Ken Smith had already draped the iron gates of Mount Moriah Cemetery in Southwest Philadelphia in purple mourning bunting. On Friday morning, he drove through them onto the snowy, abandoned grounds, heading to a grave he hopes will hold a friend.
He drove past the ruins of the original gatehouse, past century-old evergreens as broad as rowhouses, and the marble statue of Father Time keeping watch above the brush. Past the Civil War graves and over a gentle hill, stopping, finally, at a tilted stone near the roadway, marked “Rhone.”
It is where Paulette Rhone wished to be buried. It was her dying wish: to spend eternity in the forgotten cemetery she fought to reclaim. To rest there, in the valley, beside her husband, Gilbert.
Gilbert, a truck driver and father of four, arrived at the cemetery in 1993, after a heart attack at the age of 47. Paulette, a budget analyst for the U.S. Department of Labor, always felt close to him in the historic cemetery, founded in 1855. She would confide in friends that she could feel his spirit in the beautiful grounds, which even then were falling into disrepair.
By 2011, Mount Moriah had already suffered decades of neglect and mismanagement. What beauty remained poked through a thicket of underbrush and trash, cars, tires, and couches. Whole sections of the graveyard had reforested. Even in the most accessible spots, the grass was waist high, enveloping Gilbert’s grave and so many others.
That year, the cemetery operators interred one last soul, locked the gates, and walked away. When the gates closed, Paulette was one of the first people to bust back through them with a push mower.
A short woman not much over 5 feet, Paulette was sweet but ferocious. And her aura of protection soon expanded from Gilbert’s grave to the whole cemetery. She became president of the Friends of Mount Moriah Cemetery.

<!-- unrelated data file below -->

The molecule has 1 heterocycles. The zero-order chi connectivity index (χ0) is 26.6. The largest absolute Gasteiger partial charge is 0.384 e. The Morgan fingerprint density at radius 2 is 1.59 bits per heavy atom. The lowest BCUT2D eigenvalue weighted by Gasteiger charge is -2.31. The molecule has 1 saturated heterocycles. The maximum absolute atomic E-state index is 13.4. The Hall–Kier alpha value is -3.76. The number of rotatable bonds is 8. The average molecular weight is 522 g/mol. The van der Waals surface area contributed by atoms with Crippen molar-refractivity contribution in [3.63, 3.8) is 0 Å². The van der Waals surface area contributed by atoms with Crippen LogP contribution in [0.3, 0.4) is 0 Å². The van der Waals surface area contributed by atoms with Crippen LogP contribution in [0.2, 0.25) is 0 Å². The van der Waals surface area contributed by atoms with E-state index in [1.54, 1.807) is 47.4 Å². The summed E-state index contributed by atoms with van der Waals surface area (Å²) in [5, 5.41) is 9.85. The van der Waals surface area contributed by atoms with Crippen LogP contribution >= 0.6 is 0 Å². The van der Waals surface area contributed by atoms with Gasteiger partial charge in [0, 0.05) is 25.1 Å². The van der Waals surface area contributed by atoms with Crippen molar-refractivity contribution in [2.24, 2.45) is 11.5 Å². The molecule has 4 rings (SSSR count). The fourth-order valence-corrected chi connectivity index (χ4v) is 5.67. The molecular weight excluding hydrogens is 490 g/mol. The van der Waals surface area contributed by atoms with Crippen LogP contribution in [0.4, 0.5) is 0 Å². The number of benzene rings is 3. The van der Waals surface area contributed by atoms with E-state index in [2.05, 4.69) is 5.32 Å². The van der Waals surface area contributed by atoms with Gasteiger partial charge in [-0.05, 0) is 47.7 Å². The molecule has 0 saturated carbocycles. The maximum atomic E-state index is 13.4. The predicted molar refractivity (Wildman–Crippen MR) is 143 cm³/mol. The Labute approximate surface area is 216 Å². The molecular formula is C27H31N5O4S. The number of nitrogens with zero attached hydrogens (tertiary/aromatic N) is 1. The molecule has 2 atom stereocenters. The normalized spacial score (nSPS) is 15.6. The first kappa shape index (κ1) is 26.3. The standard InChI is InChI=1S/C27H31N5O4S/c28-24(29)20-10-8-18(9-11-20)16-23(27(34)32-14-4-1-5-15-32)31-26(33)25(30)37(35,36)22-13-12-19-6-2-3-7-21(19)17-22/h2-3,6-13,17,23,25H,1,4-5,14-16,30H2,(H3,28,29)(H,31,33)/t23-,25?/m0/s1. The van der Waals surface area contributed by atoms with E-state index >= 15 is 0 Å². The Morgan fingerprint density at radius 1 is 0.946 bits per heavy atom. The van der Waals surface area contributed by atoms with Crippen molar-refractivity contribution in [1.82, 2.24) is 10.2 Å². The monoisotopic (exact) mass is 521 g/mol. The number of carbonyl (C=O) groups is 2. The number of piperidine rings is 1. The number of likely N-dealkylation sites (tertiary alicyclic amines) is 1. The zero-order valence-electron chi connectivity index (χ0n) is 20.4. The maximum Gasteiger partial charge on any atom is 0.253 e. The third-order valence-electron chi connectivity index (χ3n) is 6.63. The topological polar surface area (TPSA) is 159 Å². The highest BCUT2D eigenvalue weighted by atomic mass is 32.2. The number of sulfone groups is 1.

“If you disrespected the grounds, or disrespected one of the other volunteers on the grounds, that’s when she stood her ground,” Smith said. She would stand in front of trucks that drove into the cemetery grounds to dump, and, when she caught them, made dumpers pick up every last piece of trash.
After a day of cleaning with the volunteers, Paulette, and the small band of regulars that form the heart of the Friends, would stand atop the highest point in the cemetery, looking down to the valley, and the ever-growing circle of reclaimed land around it. “Wow,” she would whisper.
She developed a green thumb: “She became engrossed in plants and the earth and those things that grow,” recalled her son, Brandon Rhone. She became engrossed, too, in the history of the cemetery, helping others find their loved ones, scouring old records.
“On a headstone, there is the date someone was born and the day passed,” she would say. “And in between, a life.”
And though she lived in the Northeast, she became a defender of the neighborhood around the cemetery, which she felt had been abandoned just as much as Mount Moriah had.
Brian Abernathy, the city managing director, remembers his first meeting with Paulette in 2011. She made a compelling case, he said, for the impact the cemetery had on the neighborhood. The two became friends. Paulette’s passion and dedication, he said, became a reminder “of why we’re doing this.”
He now sits on the board of the preservation organization, run by the city and the Borough of Yeadon, that now has stewardship of the cemetery — and wants to continue to restore it, for the relatives of those buried there, and for the community. As Paulette would have wanted.
Like Gilbert before her, Paulette was struck by a heart attack. Her death on Feb. 11 at 64 hit the Friends of Mount Moriah hard. “Like a torpedo under the waterline,” Smith said.
The group, with help from Abernathy, is petitioning the Orphans’ Court, which for now has final say on the cemetery’s affairs, to allow Paulette to be buried there. She would be the first person laid to rest there since the cemetery closed. For now, she lies in a mausoleum at nearby Fernwood Cemetery.
In the meantime, the Friends of Mount Moriah make their rounds without their leader.
The Friends tend toward the spiritualistic – how could they not, spending so much time in a cemetery? Paulette would sometimes feel her husband near, and sometimes the Friends catch a whiff of an old perfume, or feel a tug on their jacket, or sense movement out of the corner of their eye. And as they wait to bury her according to her wishes, they don’t doubt that their friend has already joined them in the valley.
“She always said that one day she’d be gone,” Smith said. “But she’d always be here, in the cemetery.”